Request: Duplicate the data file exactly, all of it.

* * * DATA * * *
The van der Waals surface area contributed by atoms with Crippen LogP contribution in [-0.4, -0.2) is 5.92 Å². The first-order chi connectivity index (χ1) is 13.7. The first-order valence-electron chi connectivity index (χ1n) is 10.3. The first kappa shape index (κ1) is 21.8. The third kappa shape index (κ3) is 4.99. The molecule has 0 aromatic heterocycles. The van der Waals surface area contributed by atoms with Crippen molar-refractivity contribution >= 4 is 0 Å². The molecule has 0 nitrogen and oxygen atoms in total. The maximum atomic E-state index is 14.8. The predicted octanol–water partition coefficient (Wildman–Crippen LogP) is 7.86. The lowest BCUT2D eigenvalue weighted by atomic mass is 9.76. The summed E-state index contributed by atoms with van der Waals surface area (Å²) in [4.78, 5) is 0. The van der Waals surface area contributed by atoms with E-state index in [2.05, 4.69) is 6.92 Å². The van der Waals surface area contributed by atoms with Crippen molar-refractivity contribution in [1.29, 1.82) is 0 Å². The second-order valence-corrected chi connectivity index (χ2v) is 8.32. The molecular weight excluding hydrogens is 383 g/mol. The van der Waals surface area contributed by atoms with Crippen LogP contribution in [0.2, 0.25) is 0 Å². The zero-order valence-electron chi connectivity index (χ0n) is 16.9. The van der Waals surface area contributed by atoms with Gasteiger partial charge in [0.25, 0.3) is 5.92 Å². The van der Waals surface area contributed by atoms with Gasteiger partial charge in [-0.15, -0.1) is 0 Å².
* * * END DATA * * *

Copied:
The van der Waals surface area contributed by atoms with Crippen LogP contribution in [-0.4, -0.2) is 5.92 Å². The first-order chi connectivity index (χ1) is 13.7. The first-order valence-electron chi connectivity index (χ1n) is 10.3. The first kappa shape index (κ1) is 21.8. The third kappa shape index (κ3) is 4.99. The molecule has 0 aromatic heterocycles. The van der Waals surface area contributed by atoms with Crippen molar-refractivity contribution >= 4 is 0 Å². The molecule has 0 nitrogen and oxygen atoms in total. The maximum atomic E-state index is 14.8. The predicted octanol–water partition coefficient (Wildman–Crippen LogP) is 7.86. The lowest BCUT2D eigenvalue weighted by atomic mass is 9.76. The summed E-state index contributed by atoms with van der Waals surface area (Å²) in [4.78, 5) is 0. The van der Waals surface area contributed by atoms with E-state index in [2.05, 4.69) is 6.92 Å². The van der Waals surface area contributed by atoms with Crippen molar-refractivity contribution in [1.29, 1.82) is 0 Å². The second-order valence-corrected chi connectivity index (χ2v) is 8.32. The molecular weight excluding hydrogens is 383 g/mol. The van der Waals surface area contributed by atoms with Crippen LogP contribution in [0.2, 0.25) is 0 Å². The zero-order valence-electron chi connectivity index (χ0n) is 16.9. The van der Waals surface area contributed by atoms with Gasteiger partial charge in [0.25, 0.3) is 5.92 Å². The van der Waals surface area contributed by atoms with Gasteiger partial charge in [-0.15, -0.1) is 0 Å².